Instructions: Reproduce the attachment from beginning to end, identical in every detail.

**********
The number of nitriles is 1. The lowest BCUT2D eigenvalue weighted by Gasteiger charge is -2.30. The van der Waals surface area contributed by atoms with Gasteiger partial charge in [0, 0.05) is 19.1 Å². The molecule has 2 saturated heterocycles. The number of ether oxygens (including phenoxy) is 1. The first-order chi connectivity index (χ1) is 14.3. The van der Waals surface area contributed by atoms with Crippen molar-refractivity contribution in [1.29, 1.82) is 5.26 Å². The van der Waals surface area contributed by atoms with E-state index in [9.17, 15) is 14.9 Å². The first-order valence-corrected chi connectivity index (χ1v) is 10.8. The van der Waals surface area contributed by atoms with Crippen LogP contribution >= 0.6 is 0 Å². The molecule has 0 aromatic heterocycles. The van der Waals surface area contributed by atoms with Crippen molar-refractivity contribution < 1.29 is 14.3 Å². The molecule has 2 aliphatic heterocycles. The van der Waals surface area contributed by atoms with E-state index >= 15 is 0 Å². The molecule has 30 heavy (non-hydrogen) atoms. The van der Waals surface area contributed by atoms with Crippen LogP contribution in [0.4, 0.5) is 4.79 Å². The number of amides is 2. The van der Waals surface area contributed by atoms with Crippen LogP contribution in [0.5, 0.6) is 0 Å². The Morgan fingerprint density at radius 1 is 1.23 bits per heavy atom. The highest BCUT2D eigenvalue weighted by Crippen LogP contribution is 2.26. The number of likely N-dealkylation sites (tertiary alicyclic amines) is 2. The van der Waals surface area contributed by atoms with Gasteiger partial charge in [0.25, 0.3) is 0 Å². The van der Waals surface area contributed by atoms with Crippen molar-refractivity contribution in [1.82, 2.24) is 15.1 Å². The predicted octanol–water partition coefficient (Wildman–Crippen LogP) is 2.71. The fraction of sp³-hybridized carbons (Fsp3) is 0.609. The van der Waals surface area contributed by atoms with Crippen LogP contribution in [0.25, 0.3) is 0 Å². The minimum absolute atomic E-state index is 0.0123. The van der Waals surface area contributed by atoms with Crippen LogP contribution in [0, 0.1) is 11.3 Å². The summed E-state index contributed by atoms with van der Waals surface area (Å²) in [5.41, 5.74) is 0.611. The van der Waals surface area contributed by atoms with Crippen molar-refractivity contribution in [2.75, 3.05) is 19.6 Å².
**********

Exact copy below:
The number of nitriles is 1. The lowest BCUT2D eigenvalue weighted by Gasteiger charge is -2.30. The van der Waals surface area contributed by atoms with Gasteiger partial charge in [0, 0.05) is 19.1 Å². The molecule has 2 saturated heterocycles. The number of ether oxygens (including phenoxy) is 1. The first-order chi connectivity index (χ1) is 14.3. The van der Waals surface area contributed by atoms with Crippen molar-refractivity contribution in [1.29, 1.82) is 5.26 Å². The van der Waals surface area contributed by atoms with E-state index in [9.17, 15) is 14.9 Å². The first-order valence-corrected chi connectivity index (χ1v) is 10.8. The van der Waals surface area contributed by atoms with Crippen LogP contribution >= 0.6 is 0 Å². The molecule has 0 aromatic heterocycles. The van der Waals surface area contributed by atoms with Crippen molar-refractivity contribution < 1.29 is 14.3 Å². The molecule has 2 aliphatic heterocycles. The van der Waals surface area contributed by atoms with E-state index >= 15 is 0 Å². The molecule has 30 heavy (non-hydrogen) atoms. The van der Waals surface area contributed by atoms with Crippen LogP contribution in [0.4, 0.5) is 4.79 Å². The number of amides is 2. The van der Waals surface area contributed by atoms with Crippen LogP contribution in [0.5, 0.6) is 0 Å². The Morgan fingerprint density at radius 1 is 1.23 bits per heavy atom. The highest BCUT2D eigenvalue weighted by Crippen LogP contribution is 2.26. The number of likely N-dealkylation sites (tertiary alicyclic amines) is 2. The van der Waals surface area contributed by atoms with Gasteiger partial charge in [0.25, 0.3) is 0 Å². The van der Waals surface area contributed by atoms with Crippen molar-refractivity contribution in [1.82, 2.24) is 15.1 Å². The predicted octanol–water partition coefficient (Wildman–Crippen LogP) is 2.71. The fraction of sp³-hybridized carbons (Fsp3) is 0.609. The van der Waals surface area contributed by atoms with Crippen LogP contribution in [0.25, 0.3) is 0 Å². The minimum absolute atomic E-state index is 0.0123. The van der Waals surface area contributed by atoms with Crippen LogP contribution in [0, 0.1) is 11.3 Å². The summed E-state index contributed by atoms with van der Waals surface area (Å²) in [5.41, 5.74) is 0.611. The van der Waals surface area contributed by atoms with Crippen molar-refractivity contribution in [2.75, 3.05) is 19.6 Å².